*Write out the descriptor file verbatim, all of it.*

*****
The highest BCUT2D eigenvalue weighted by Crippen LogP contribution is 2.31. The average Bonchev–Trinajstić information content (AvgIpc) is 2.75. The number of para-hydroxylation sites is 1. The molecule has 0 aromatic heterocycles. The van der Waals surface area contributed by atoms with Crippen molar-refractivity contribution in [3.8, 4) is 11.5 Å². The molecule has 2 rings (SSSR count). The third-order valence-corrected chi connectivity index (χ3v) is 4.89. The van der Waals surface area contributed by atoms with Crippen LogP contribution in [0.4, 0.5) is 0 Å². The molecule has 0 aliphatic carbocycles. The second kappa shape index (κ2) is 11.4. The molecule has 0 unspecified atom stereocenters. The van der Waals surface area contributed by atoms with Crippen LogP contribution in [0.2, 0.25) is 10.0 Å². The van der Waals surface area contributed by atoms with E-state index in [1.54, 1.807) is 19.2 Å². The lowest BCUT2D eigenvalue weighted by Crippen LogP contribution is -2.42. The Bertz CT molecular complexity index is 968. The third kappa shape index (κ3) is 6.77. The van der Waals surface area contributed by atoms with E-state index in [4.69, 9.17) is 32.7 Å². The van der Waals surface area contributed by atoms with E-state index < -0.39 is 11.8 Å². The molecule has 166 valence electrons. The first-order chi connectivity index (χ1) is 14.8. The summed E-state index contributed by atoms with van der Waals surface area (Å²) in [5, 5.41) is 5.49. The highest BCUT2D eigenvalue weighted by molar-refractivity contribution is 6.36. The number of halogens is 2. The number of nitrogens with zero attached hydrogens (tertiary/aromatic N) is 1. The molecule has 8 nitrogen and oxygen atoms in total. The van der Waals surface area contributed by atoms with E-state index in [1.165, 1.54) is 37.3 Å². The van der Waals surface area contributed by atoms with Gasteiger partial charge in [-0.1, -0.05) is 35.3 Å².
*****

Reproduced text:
The highest BCUT2D eigenvalue weighted by Crippen LogP contribution is 2.31. The average Bonchev–Trinajstić information content (AvgIpc) is 2.75. The number of para-hydroxylation sites is 1. The molecule has 0 aromatic heterocycles. The van der Waals surface area contributed by atoms with Crippen molar-refractivity contribution in [3.8, 4) is 11.5 Å². The molecule has 2 rings (SSSR count). The third-order valence-corrected chi connectivity index (χ3v) is 4.89. The van der Waals surface area contributed by atoms with Crippen LogP contribution in [0.4, 0.5) is 0 Å². The molecule has 0 aliphatic carbocycles. The second kappa shape index (κ2) is 11.4. The molecule has 0 unspecified atom stereocenters. The van der Waals surface area contributed by atoms with Crippen LogP contribution in [0.2, 0.25) is 10.0 Å². The van der Waals surface area contributed by atoms with E-state index in [1.54, 1.807) is 19.2 Å². The lowest BCUT2D eigenvalue weighted by Crippen LogP contribution is -2.42. The Bertz CT molecular complexity index is 968. The third kappa shape index (κ3) is 6.77. The van der Waals surface area contributed by atoms with E-state index in [4.69, 9.17) is 32.7 Å². The van der Waals surface area contributed by atoms with E-state index < -0.39 is 11.8 Å². The molecule has 166 valence electrons. The first-order chi connectivity index (χ1) is 14.8. The summed E-state index contributed by atoms with van der Waals surface area (Å²) in [5, 5.41) is 5.49. The highest BCUT2D eigenvalue weighted by molar-refractivity contribution is 6.36. The number of halogens is 2. The number of nitrogens with zero attached hydrogens (tertiary/aromatic N) is 1. The molecule has 8 nitrogen and oxygen atoms in total. The van der Waals surface area contributed by atoms with E-state index in [1.165, 1.54) is 37.3 Å². The van der Waals surface area contributed by atoms with Gasteiger partial charge in [-0.1, -0.05) is 35.3 Å².